Some county jails could not provide precise entry and exit dates, necessary to calculate the cost of incarceration of an inmate (some of our exonerees were jailed as far back as the 1970s). In those cases we have assumed that the individual was in county custody from the date of arrest until the date he or she entered IDOC custody. In instances where we made that assumption it is noted in the text.

Three columns on the financial cost spreadsheet call for explanation. In some cases, the Illinois Department of Corrections release date (“IDOC Physical Release Date”) does not match the “Date of Final Release” found in a separate column. In those cases, the exoneree was transported from IDOC custody to a county jail, usually as a result of winning a new trial. After prevailing in that trial or having charges dropped or dismissed, the exoneree exited from a county facility, not from the IDOC, and that exit date is listed as their “Date of Final Release.”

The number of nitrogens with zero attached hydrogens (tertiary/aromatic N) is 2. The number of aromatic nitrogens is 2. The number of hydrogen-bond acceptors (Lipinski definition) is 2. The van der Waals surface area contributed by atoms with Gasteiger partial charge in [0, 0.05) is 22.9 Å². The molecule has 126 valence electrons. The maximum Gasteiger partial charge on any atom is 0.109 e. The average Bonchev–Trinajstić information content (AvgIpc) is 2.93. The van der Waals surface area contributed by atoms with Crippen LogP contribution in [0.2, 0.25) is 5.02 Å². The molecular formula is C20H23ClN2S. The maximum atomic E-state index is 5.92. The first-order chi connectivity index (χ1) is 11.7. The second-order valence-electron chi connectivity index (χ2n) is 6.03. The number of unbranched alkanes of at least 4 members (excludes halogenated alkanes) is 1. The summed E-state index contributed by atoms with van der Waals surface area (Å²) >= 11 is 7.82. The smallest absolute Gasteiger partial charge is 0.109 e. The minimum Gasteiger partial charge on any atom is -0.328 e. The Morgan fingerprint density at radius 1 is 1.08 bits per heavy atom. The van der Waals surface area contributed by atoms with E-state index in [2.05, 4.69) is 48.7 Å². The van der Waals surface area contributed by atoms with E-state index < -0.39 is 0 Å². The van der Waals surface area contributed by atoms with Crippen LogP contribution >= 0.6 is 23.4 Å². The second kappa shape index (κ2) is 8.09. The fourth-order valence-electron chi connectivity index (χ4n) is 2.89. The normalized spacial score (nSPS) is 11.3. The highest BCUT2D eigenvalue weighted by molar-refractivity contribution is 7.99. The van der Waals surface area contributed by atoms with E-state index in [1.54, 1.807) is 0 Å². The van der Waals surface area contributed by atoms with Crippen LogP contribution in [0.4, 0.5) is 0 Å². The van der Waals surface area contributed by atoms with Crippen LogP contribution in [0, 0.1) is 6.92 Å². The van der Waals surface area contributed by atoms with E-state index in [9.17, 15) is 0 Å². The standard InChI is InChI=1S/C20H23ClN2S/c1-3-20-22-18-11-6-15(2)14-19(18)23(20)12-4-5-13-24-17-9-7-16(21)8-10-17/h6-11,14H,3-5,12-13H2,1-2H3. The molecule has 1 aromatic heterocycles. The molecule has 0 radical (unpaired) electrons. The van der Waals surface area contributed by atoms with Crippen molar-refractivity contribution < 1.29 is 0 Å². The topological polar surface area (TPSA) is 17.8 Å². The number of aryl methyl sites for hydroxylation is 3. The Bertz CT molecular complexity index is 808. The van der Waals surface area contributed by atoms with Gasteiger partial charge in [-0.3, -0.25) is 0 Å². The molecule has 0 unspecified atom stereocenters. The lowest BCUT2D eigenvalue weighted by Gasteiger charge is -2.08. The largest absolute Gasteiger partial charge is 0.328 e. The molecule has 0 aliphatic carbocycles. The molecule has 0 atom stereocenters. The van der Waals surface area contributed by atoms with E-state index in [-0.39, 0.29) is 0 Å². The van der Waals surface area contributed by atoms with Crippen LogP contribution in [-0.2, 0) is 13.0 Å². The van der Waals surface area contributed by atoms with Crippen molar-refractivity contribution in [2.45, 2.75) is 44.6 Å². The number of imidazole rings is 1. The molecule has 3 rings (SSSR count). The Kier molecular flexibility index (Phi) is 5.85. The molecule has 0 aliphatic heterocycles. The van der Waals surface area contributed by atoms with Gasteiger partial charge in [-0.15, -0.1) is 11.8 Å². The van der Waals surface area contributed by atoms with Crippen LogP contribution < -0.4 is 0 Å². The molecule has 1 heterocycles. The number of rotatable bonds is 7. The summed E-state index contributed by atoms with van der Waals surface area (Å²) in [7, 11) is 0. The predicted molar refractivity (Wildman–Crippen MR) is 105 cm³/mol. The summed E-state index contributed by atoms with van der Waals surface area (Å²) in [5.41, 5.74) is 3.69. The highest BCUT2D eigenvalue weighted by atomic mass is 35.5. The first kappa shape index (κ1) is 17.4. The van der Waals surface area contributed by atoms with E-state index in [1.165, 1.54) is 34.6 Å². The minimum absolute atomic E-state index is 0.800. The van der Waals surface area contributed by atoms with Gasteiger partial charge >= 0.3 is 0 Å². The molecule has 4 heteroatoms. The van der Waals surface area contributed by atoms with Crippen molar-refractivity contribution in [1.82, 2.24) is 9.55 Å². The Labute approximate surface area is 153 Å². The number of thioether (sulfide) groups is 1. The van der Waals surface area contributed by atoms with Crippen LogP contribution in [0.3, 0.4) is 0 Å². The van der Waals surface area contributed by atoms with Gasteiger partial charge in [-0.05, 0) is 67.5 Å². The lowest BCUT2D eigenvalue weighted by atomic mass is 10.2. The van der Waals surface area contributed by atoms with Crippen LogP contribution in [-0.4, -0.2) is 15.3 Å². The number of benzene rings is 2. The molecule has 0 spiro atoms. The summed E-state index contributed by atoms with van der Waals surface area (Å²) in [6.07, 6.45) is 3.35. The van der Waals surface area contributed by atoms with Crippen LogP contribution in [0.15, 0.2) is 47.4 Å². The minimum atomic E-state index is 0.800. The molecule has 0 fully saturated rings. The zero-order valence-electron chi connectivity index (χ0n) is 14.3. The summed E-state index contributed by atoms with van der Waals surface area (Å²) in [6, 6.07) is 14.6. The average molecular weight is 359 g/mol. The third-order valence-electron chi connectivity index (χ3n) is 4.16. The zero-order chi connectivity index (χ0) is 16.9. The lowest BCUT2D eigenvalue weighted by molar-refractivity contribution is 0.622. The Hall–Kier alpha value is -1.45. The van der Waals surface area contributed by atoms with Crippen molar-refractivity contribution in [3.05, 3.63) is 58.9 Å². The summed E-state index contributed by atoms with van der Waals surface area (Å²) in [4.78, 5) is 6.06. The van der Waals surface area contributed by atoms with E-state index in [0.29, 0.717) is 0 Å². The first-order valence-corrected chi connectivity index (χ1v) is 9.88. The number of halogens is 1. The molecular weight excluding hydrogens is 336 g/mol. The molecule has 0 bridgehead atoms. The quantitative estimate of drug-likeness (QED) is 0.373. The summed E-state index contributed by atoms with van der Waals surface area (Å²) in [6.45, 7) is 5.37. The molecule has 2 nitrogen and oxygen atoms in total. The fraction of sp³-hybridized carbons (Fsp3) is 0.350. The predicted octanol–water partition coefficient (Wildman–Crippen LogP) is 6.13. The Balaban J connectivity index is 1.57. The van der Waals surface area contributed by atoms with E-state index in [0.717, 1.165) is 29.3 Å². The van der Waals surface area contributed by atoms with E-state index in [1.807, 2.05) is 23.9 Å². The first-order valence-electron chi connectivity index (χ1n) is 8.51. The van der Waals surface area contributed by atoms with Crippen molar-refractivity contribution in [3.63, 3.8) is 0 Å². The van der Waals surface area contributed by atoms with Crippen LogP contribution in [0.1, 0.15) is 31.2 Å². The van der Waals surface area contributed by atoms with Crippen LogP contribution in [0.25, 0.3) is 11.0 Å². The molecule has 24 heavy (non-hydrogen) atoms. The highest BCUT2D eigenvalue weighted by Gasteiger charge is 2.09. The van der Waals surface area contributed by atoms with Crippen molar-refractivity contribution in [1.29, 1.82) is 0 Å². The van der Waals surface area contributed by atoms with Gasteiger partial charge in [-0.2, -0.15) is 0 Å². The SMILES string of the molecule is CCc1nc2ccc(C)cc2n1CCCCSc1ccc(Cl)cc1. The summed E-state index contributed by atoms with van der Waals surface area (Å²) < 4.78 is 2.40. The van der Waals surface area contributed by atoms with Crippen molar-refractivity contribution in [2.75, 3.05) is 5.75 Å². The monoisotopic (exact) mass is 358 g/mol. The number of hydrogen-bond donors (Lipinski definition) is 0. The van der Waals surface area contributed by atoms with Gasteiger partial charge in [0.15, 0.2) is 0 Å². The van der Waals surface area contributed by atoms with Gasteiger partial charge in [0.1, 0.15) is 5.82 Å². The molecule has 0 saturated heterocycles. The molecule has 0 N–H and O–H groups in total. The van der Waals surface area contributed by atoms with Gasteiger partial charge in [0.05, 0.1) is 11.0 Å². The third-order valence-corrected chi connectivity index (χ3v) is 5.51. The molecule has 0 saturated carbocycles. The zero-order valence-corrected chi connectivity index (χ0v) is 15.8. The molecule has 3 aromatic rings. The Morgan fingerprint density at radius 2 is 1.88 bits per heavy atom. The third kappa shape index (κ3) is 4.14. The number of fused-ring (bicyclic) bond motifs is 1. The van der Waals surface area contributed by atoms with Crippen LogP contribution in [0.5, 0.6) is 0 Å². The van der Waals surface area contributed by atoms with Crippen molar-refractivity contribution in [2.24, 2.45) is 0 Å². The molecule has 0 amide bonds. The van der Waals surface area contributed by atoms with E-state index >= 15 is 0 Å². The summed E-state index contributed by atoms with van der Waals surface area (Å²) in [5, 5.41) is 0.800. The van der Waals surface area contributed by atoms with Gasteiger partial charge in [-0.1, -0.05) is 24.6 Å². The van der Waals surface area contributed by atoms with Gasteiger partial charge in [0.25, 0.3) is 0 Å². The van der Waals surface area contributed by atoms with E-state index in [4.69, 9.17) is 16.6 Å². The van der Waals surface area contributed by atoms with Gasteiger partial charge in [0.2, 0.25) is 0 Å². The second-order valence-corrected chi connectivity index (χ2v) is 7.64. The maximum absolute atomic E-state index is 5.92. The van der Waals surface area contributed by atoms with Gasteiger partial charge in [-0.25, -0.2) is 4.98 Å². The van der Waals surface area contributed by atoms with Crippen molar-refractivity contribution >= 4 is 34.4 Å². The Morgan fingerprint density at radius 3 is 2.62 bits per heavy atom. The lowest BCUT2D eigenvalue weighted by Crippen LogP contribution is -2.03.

The “Date of Exoneration” can refer to many different dates. Some individuals were pardoned, others won acquittal or had their convictions vacated, still others received court-issued certificates of innocence. Because of this variation, in some cases the “Date of Exoneration” matches the “Date of Final Release,” and in others it does not.

In determining the causes of each wrongful conviction, we examined court documents and news articles on each of our 85 cases. With few exceptions, multiple causes contributed to each conviction. As there is no arbiter who makes a final pronouncement determining exactly where each case went wrong, our analysis depends on the public record of what was alleged—not determined—in each case.